Omai always saw many faces.

It was part of her work at the Lodge. Running the front desk, responding to requests from travelers, and attending to the general upkeep. These things always put her in the front lines of new faces. And Omai loved it.

The other girls her age probably busied themselves with various social scenes down in Gallenvale proper. But Omai was at the forefront of the social scene of the world. Travelers from far and wide, many of them Wendservants, came to Gallenvale by the sea. Whether for matters of Church or matters of business, they all needed a roof to shelter under during the stay. That Omai's mother and father owned the Lodge worked in her favor. As a young girl, she found herself taking part in the great conversations of the travelers. There were many stories to tell about the wide world.

It certainly could be tiring. Omai found her days attending to guests exhausting, but rewarding as always. As she crawled into bed at night—always grateful for the night staff's turn—the stories and faces of the day filled her dreams with their tales of adventure.

Many of the girls from Church were either already apprenticing to become Wendservants or settling down as Teachers of Tyka. For them, the power of wending would open the world and her many adventures. Sometimes Omai felt a little melancholy that she had passed such opportunities in her youth. But she didn't let it bother her. Her mother and father greatly appreciated her help in their little family enterprise, and she always had the many faces and visitors to satisfy her wanderlust.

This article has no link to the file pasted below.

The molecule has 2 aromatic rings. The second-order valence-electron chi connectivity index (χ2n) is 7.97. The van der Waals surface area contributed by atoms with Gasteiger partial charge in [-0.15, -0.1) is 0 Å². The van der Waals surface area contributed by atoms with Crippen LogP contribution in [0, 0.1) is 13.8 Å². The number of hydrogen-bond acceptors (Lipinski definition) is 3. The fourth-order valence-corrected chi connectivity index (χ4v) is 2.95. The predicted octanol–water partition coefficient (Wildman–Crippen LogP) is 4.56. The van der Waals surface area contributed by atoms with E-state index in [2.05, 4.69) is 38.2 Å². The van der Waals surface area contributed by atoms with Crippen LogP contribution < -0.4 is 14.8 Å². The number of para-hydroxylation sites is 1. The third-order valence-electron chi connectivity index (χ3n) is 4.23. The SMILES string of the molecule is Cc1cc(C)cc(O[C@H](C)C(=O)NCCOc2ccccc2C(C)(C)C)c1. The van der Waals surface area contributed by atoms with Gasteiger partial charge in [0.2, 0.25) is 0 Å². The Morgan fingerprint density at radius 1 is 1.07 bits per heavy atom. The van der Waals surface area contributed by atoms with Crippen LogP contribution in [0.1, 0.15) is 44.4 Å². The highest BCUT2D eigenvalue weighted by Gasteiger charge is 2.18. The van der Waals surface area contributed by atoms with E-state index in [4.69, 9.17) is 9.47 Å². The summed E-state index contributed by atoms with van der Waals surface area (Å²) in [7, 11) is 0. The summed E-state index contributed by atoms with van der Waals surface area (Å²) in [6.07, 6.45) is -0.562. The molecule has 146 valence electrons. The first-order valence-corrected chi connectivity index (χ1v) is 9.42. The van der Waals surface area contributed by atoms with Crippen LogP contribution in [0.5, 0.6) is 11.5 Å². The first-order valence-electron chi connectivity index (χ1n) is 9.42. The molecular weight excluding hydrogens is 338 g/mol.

In truth, Omai cared more about the conversations than she did about the actual adventures. Yes, many of her friends from seminary years were out across the face of Aegen, seeing wonders and new peoples lost to communication since the Final War. But while their experiences painted a single picture of the world, all the travelers that stayed in Omai's Lodge painted an unending host of new portraits of the world. The human experience and emotion gave unique perspectives every day.

Perspectives that Omai could never have gained a dozen lifetimes over if she had joined the ministry and become a Wendservant.

This bright morning, there were few travelers up and about in the Lodge. Being the mid season, most were either between journeys or still sleeping off their previous night's jaunt. So instead of tending to the quiet dining hall, which was vacant during the lull, Omai found herself outside the laundry room, gazing out at the early hour scenes over Gallenvale.

Leaning against a balcony railing, the sea stretched out far below the high mountain slope where the Lodge sat on the edge of the Township. Gallenvale's more densely packed streets looked like miniature sets and models down below, packed in tight along the narrow strip of even land straddled against the ocean. Up the steep and green lined foothills into the mountains, various homes and businesses poked through the forest canopy, up until the outskirts where Omai's Lodge sat perched on the saddleback between Mount Forthwhin and Badderbon. If her small balcony weren't tucked away in the lower levels of the Lodge, facing west towards the ocean, she may have turned to take in the rising sun over the towering Velmire Mountains, cutting a swath through the middle of the expansive Kasandrik Plateau.

Sucking in the cool morning air, Omai turned on her feet, heading into the stuffy laundry room. Giant tubular machines on stilts churned and spun as their contents neared completion. The beastly appliances were one of the few luxuries her mother and father had indulged in for the Lodge. A working laundry for weary travelers was an attractive option, after days or weeks wending through the mountains.